Here is her latest:

Last week I attended a panel discussion (video below) on the accomplishments and plight of "fixers." These are natives of war-torn areas who help Western journalists by - in the words of one participant on the panel - finding hotel rooms, briefing them on the local customs, ethnic groups, and political situations, guiding them through unsafe neighborhoods, setting up interviews, translating during interviews, translating transcripts and articles, and much more. As George Packer said, "Without my fixer I would not have been able to get anything done in Iraq."

With respect to that class in Iraq, Judith gets to the pertinent question:

Although they can make a case for refugee status, our government has allowed few of them to repatriate to the US. Does the US have an obligation to help people whose work with our journalists put them and their families at risk? Especially now, as the NYTimes blithely admits that its advocated troop withdrawal will probably result in a bloodbath, how does the plight of those who sided with us fit into our national debate about immigration?

She admits the difficulty of distinguishing genuine refugees from infiltrators. But like me, she knows it's worth the risk to do the right thing. Our lives already are at risk. Our national soul is, too.

Stuck in the Senate

[posted by Callimachus]

Sen. John Kerry said during a C-Span appearance that fears of a bloodbath after the US withdrawal from Vietnam never materialized. He says he’s met survivors of the “reeducation camps” who are thriving in modern Vietnam. An award-winning investigation by the Orange County Register concludes that at least 165,000 people perished in the camps.

Hat tip Don Surber, who has the reaction that suggested the title here.

But Kerry isn't stupid. He knows his history. So do many of those on the left who talk this way. They know, too, that history can be rewritten if you paint lies over facts often enough.

More and more, like I said before, I miss bloggers like Vietpundit to set my fellow Americans straight. Here, he translates the work of North Vietnamese writer Pham Thi Hoai:

The Vietnam war did not result in the collapse of the United States. Rather, it led to the disappearance of the southern Republic of Vietnam, a nation that once dominated half of the country and which was no less legitimate than its brother in the north.

After liberation, however, southern society was subjected to intense repression: prison, concentration camp, the seizure of property, discrimination against bi-racial children, the purge of intellectuals, the destruction and prohibition of southern culture, the complete erasure of numerous careers and many lives. These are not the actions of righteous winners. Nor are they evidence of the superiority of the new regime in relation to its recently vanquished enemy.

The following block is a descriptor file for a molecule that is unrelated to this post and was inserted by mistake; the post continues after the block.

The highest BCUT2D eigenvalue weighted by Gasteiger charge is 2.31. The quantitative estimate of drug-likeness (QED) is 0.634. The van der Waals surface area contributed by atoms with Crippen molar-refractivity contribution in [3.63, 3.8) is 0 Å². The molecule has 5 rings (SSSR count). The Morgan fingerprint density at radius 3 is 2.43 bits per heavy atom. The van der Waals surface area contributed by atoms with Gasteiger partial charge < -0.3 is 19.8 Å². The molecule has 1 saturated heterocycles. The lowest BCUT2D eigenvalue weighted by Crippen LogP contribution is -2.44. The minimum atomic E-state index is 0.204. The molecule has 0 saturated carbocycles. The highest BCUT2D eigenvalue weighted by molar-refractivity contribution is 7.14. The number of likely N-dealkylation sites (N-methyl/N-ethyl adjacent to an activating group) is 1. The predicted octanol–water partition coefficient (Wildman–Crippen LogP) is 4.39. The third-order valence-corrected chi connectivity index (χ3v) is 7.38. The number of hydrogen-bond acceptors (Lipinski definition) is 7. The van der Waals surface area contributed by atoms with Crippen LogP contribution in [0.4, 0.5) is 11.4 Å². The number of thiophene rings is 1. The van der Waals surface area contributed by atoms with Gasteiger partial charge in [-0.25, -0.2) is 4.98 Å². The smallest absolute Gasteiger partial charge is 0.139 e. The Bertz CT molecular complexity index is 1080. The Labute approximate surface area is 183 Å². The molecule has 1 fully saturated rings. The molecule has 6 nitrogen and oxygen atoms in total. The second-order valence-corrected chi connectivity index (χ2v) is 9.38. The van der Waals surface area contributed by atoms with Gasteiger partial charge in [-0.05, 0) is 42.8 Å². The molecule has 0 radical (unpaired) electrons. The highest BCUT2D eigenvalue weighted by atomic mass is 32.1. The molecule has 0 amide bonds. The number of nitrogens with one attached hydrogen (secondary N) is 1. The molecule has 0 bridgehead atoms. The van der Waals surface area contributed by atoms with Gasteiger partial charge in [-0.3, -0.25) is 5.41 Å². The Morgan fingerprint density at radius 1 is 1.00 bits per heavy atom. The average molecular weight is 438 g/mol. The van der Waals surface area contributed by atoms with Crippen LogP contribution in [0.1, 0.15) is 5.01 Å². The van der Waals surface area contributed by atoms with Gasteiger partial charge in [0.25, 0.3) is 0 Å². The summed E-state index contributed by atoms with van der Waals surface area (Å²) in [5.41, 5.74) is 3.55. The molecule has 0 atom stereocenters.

Thirty years after the war, the country has never once acknowledged the painful exodus of almost 1 million southern Vietnamese, the “boat people.” It is as if they are no longer Vietnamese and have been excommunicated from the unified nation. It is as if the country belongs to only a single group of Vietnamese but not to another. It is as if they believed that national feeling can grow naturally from out of a deep hole of division and hatred, like a rice plant growing out from a trench.

Or his friend, Minh Duc, who responded to this with:

I have forgotten too and was reminded of it by him. But unlike him, I am not ashame[d] - not at all. Who would want to remember such a thing. Who would want to remember the savegery, the barbarism, the humiliation, the dishonor, the shame, the fear, and the helplessness that befallen upon us. Who would want to remember that once we were so far from Heaven that Hell is not a metaphor but a living reality.

It is coming again. A second great shame for my country in my lifetime; a second great abandonment of allies and friends in the face of an enemy; a second great defeat by an enemy who never won, and held, a battlefield in the length of the war. A purely political defeat.

Who lost Iraq? We did. Me, you, all of us. The big nation-state has yet to learn how to win this new kind of war of elephants against fleas. Call it what you will: Fourth Generation warfare is one label:

"Fourth generation warfare uses all available networks-political, economic, social, and military-to convince the enemy's political decision makers that their strategic goals are either unachievable or too costly for the perceived benefit. It is an evolved form of insurgency."

You lose when you let them convince you the price you're paying is too high. You lose when you let them turn you against one another, instead of against them. You lose when they massacre a village (did they kill the babies first, or last?), and your reaction is to get angry at America.

Shouldn't the same people who argue we should react to terrorism by refusing to be terrorized, react to a 4GW fight by refusing to become demoralized?

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[posted by Callimachus]

It's difficult for me to imagine what good justification there can be -- socially or politically -- for this.